The term “Soviet” translates as town-meeting. The USSR was supposed to be a union of independent town meetings … but the leaders didn’t trust the locals with decisions.

    Or a set of ‘town meetings’ is fine to settle some highly local issues but cannot be simply added together to make a functioning national gov’t just as you can’t ask every neighbor to chip in a bolt and get a working car out of that…even though you may end up with a pile of metal that has the same mass as a car.

    Your ‘thousand mile away problem’ applies to the towns themselves. Why would a town in Siberia pass its resolutions with an eye towards the good of the regions far to the east or west or south? Another way to look at it might be that the soviets let the whole country to go pot and concentrated instead on trying to get the best deal for their little town as they could….i.e. more potato rations than the town next door rather than asking if the entire agricultural industry was being destroyed and how to stop that.

  39. Boonton,

    Why? When the precinct (whatever that happens to be) votes 70% for SSM what about the 30%? Why can’t they become a breakaway precinct?

    My intention is not that everyone gets what they want and gets to write their own laws. The primary reason is to make democracy relevant by bringing it home, by making our influence more measurable and felt. A side effect is that more people can find a place to live in which the public ways and customs more closely matches what they desire.

    But if that’s ok why can’t it be ok at the state level?

    Because 8 million makes it too easy to be lost in a crowd.

    When those things are swamped by customized local rewriting of divorce laws and corporate merger law will such people have the time to give such ‘meaningful attention’ to these issues?

    What? So leave it to the professionals. That’s called dictatorship. “Don’t have enough time” is mostly a proxy for “That isn’t important to me”. And that is the crux of the problem, i.e, your arguing we should ignore the loss of our democratic influences because they aren’t important. Is that the premise we need to argue?

    Not really, Athens was a political unit.

    And the number of citizens was rougly the same as the precinct or town. Not a coincidence. Again, 100% agreement is not my criteria. High rates of participation and a sense that your vote/opinion is measured and has influence is.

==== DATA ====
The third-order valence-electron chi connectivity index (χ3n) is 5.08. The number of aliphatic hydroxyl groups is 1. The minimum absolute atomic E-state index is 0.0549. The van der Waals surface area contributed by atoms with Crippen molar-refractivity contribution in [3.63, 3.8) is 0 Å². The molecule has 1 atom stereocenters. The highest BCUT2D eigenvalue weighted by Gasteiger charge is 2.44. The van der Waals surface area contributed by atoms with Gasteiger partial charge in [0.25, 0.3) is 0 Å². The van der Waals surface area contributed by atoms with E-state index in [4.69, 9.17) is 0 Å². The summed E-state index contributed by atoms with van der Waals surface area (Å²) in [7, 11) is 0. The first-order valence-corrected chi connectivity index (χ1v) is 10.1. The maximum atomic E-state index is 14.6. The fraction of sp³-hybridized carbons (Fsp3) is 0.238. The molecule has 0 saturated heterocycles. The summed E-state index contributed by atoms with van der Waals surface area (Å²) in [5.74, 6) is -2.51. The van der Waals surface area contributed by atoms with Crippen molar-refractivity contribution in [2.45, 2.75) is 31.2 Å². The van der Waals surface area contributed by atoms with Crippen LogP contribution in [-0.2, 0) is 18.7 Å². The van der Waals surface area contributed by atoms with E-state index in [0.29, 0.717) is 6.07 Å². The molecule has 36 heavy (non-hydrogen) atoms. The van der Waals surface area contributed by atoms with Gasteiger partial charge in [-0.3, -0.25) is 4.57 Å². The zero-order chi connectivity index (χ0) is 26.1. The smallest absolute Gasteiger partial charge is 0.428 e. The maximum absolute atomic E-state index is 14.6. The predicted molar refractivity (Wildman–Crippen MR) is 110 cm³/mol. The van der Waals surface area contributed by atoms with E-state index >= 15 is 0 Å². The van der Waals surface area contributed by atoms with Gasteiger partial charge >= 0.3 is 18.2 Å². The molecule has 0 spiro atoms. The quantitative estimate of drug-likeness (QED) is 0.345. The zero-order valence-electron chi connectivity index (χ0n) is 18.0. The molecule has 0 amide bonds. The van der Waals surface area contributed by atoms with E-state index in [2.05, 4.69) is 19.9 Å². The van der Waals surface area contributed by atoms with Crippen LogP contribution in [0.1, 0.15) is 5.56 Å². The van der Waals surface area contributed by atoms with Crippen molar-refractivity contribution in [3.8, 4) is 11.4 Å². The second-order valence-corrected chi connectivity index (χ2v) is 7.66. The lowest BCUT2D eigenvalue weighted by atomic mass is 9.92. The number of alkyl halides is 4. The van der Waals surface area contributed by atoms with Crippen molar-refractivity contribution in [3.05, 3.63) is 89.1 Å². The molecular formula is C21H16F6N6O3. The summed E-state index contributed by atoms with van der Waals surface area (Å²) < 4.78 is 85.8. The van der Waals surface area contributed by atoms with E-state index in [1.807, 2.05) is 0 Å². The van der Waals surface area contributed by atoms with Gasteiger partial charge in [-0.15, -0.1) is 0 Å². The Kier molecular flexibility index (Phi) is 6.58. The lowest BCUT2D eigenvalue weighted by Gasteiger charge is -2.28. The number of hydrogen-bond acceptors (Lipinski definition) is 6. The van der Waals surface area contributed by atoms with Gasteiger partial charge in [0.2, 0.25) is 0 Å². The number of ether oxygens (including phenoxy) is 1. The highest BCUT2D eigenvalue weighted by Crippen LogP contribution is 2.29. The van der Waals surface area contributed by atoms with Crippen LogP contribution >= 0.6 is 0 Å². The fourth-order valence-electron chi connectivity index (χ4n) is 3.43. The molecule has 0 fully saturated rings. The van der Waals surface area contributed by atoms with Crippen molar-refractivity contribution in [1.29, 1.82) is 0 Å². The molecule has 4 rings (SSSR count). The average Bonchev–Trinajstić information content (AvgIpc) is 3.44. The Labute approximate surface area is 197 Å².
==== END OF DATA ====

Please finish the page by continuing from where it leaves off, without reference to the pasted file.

I’m sorry who elects the Governor in Mr. Schraub’s state?

    OK. The very question contains the answer. “Who is the what”? Governor. The governor, by your tacit admission, has more influence over the outcome of the state than a individual voter. In fact people in government have more influence. Mr Schraub just finished clerking for a high federal court jurist. By his position he has had more influence than just “his vote.” He gets more vote because he is a liberal elite lawyer moving in and into the circles of power.

    Under your system, such expertise would either have to be duplicated in every town or a person would have to devote a huge portion of his life explaining what he has discovered over and over again.

    This is called learning what it means to be part of democracay and participating in it. I’m not seeing how this is a bad thing, seeing as it’s exactly the outcome we’re looking for.

    Your ‘thousand mile away problem’ applies to the towns themselves.

    Uhm. No. It’s unclear on how settling abortion in a “Siberian” village needs an eye toward Moscow … or why an economist person such as yourself can’t see how many individuals looking for their own business profit can be more productive than a centralized commune run from a single committee.

  40. The governor, by your tacit admission, has more influence over the outcome of the state than a individual voter. In fact people in government have more influence. Mr Schraub just finished clerking for a high federal court jurist. By his position he has had more influence than just “his vote.” He gets more vote because he is a liberal elite lawyer moving in and into the circles of power.